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02.02.2006 Education

Education Minister answers question on policy on study leave

By GNA

Accra, Feb. 2, GNA - Mr Yaw Osafo-Maafo, Minister of Education and Sports, on Thursday said staff of the Ghana Education Service (GES) granted study leave with pay were bonded and therefore should return to serve for a specified period of time.

"Any staff, who fails to avail himself or herself for posting, are requested to pay the value of the bond, which is five times the total amount spent on the individual," he told Parliament in response to a question on the Ministry's latest policy on study leave with pay for teachers in the country.

He touched on various criteria for qualification for study with pay and said for a member to qualify, the teacher should have served for a minimum of three years "after certification or since returning from the last approved course..."

He said for members, who have vacated their post and have been reinstated, they would only qualify after they have served for five years.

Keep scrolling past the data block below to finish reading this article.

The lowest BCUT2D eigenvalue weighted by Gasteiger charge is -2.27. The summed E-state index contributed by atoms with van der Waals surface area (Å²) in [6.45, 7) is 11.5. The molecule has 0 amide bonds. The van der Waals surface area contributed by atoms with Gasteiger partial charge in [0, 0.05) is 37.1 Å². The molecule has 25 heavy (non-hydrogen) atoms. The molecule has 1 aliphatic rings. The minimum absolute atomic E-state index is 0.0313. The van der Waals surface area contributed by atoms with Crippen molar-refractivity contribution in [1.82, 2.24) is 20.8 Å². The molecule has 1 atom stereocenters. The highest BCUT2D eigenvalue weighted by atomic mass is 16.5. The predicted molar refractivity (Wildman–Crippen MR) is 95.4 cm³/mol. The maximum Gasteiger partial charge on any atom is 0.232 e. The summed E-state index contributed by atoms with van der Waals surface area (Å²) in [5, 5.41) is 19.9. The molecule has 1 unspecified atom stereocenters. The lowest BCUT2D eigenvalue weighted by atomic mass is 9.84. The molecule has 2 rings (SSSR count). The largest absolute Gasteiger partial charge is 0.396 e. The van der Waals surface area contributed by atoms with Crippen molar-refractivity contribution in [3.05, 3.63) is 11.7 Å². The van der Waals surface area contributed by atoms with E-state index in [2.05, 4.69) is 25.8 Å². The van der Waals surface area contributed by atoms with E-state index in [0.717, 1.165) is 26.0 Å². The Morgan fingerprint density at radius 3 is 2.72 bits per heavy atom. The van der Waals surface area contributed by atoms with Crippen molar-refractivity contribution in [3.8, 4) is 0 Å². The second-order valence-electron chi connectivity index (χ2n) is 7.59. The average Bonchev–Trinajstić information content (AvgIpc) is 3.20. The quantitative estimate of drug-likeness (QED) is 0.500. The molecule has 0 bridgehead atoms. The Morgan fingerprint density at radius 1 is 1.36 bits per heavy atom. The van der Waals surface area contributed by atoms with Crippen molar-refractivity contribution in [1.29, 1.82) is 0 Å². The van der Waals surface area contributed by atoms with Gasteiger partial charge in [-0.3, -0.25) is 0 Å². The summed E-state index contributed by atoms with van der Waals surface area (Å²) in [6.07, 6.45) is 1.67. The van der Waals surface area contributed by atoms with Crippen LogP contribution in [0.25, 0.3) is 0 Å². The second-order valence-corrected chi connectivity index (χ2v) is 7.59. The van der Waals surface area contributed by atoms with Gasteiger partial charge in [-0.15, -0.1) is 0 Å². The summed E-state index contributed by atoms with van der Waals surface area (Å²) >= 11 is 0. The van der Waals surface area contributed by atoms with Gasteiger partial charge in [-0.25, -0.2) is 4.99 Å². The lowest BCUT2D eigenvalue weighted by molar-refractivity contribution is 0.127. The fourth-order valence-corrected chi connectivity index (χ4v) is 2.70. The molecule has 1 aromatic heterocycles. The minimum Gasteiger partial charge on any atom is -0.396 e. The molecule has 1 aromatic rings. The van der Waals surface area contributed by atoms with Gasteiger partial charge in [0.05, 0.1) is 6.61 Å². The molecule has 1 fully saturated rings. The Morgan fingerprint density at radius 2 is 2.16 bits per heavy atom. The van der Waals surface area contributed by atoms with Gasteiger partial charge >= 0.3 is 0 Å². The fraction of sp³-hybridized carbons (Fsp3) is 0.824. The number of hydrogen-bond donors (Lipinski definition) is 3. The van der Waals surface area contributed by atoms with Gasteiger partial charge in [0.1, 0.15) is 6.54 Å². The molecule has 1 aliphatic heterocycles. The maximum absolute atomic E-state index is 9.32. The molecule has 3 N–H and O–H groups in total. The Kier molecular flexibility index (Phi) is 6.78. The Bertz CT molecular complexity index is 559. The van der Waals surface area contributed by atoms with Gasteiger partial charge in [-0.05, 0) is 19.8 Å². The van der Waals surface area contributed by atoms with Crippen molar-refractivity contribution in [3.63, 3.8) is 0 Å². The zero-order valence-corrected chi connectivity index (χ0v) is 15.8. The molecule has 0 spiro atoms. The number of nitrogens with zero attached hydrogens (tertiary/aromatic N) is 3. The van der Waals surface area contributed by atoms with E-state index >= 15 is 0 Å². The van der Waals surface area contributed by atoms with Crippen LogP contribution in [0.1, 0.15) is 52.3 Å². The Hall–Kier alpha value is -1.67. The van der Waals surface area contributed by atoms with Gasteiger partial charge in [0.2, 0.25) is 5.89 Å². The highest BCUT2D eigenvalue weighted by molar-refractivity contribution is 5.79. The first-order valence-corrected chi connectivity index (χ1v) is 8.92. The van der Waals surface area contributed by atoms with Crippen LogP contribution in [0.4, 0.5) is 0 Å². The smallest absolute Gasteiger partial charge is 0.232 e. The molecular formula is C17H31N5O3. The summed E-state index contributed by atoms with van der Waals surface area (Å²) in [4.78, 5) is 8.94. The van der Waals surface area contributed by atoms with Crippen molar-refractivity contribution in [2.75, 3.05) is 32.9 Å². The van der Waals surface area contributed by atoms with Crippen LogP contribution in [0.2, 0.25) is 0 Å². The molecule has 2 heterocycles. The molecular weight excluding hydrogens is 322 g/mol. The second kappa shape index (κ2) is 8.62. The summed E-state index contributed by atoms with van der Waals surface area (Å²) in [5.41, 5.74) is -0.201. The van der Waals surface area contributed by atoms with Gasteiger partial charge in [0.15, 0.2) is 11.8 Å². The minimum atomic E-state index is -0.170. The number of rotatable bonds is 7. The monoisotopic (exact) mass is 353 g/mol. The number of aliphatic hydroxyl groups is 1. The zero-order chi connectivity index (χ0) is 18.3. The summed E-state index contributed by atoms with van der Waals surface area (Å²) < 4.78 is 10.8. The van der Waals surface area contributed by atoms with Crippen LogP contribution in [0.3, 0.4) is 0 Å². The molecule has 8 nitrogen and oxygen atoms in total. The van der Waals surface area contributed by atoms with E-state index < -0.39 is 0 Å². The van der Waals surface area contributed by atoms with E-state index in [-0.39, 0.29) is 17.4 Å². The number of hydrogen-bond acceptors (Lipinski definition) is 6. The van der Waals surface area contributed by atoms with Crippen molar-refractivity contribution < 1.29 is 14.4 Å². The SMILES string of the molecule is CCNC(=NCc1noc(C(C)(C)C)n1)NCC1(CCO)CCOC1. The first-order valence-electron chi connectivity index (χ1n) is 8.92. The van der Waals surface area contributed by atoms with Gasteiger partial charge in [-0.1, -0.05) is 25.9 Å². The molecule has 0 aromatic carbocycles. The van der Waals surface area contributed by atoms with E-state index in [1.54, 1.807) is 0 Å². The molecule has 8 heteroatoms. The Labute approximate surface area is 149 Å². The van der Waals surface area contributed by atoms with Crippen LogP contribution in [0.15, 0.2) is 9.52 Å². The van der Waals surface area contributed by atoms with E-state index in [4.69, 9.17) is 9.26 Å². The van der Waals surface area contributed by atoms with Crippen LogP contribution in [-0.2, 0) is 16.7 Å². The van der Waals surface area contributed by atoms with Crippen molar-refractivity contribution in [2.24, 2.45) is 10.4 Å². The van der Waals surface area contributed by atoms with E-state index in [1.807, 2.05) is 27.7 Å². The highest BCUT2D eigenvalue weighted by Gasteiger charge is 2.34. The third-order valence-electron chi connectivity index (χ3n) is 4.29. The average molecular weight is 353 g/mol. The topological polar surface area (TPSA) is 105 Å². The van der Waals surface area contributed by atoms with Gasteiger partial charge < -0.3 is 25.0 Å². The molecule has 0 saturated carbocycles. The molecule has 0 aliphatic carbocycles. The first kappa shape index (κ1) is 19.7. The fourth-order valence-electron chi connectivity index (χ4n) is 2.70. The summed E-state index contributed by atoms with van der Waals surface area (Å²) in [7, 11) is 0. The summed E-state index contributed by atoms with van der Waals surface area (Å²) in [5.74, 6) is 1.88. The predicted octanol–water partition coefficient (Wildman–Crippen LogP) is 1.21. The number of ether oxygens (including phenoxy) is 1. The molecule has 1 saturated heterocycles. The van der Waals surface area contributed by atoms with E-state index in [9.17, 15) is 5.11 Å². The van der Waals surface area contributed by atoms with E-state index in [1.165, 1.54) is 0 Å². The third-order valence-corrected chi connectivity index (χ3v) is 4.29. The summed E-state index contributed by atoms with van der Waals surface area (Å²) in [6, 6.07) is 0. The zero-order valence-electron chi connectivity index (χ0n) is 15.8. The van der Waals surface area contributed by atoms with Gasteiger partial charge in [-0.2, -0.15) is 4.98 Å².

The Minister said: "Subjects to attract study leave with pay vary from year to year, based on the needs analysis conducted by the human resources department and the district and regional directors." "The GES Council determines the number of applicants to be granted study leave with pay in a given year. For the 2005 and the 2006 academic year, the quota is 3,000 teachers."

In response to another question from Mr Dan Abodakpi, NDC-Keta, on when the GES district headquarters building at Keta would be completed, Mr Osafo-Maafo said work was still on going. He said the project, which would be completed next year, was 68 per cent complete.

"Since the inception of the project, government has spent 901,869,219.38 cedis on it. In the 2006 budget, 200 million cedis have been approved to continue work."

In answer to another question on steps being taken to provide science and mathematics teachers to some secondary schools in the Brong Ahafo Region, the Minister said the provision of science and mathematics teachers to secondary schools was a general problem.

"In the year 2004 and 2005, the total number of science and maths teachers produced was 214 and 566 respectively. In this same period, the total number of science and maths teachers requested from the regional education offices was 1,263 and 1,122 respectively."

"This indicates that the system is short of 1,049 science and 556 maths teachers."

Mr Osafo-Maafo said government was working out a programme to increase the number of these teachers at all levels.

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